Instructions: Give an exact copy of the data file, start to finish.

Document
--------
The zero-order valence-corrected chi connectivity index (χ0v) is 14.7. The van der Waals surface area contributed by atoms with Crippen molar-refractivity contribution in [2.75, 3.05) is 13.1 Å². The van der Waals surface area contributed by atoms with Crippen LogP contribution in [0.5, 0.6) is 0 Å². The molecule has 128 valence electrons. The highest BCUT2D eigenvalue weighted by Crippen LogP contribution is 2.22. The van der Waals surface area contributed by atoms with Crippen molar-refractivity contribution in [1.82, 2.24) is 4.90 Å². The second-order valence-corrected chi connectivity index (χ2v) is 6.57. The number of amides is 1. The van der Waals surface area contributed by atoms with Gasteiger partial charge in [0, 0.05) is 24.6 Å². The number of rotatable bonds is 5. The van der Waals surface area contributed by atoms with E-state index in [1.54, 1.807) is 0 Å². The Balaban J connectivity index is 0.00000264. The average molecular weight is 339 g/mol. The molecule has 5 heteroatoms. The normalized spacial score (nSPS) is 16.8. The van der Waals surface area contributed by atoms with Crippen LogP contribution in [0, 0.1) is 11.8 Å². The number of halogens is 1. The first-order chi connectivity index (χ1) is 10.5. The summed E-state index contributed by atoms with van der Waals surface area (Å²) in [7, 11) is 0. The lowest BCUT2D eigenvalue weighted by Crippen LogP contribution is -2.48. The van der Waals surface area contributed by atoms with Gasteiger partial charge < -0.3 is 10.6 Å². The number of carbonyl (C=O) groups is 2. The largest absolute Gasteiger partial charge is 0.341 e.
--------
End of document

The zero-order valence-corrected chi connectivity index (χ0v) is 14.7. The van der Waals surface area contributed by atoms with Crippen molar-refractivity contribution in [2.75, 3.05) is 13.1 Å². The van der Waals surface area contributed by atoms with Crippen LogP contribution in [0.5, 0.6) is 0 Å². The molecule has 128 valence electrons. The highest BCUT2D eigenvalue weighted by Crippen LogP contribution is 2.22. The van der Waals surface area contributed by atoms with Crippen molar-refractivity contribution in [1.82, 2.24) is 4.90 Å². The second-order valence-corrected chi connectivity index (χ2v) is 6.57. The number of amides is 1. The van der Waals surface area contributed by atoms with Gasteiger partial charge in [0, 0.05) is 24.6 Å². The number of rotatable bonds is 5. The van der Waals surface area contributed by atoms with E-state index in [1.54, 1.807) is 0 Å². The Balaban J connectivity index is 0.00000264. The average molecular weight is 339 g/mol. The molecule has 5 heteroatoms. The normalized spacial score (nSPS) is 16.8. The van der Waals surface area contributed by atoms with Crippen LogP contribution in [0, 0.1) is 11.8 Å². The number of halogens is 1. The first-order chi connectivity index (χ1) is 10.5. The summed E-state index contributed by atoms with van der Waals surface area (Å²) in [7, 11) is 0. The lowest BCUT2D eigenvalue weighted by Crippen LogP contribution is -2.48. The van der Waals surface area contributed by atoms with Gasteiger partial charge < -0.3 is 10.6 Å². The number of carbonyl (C=O) groups is 2. The largest absolute Gasteiger partial charge is 0.341 e.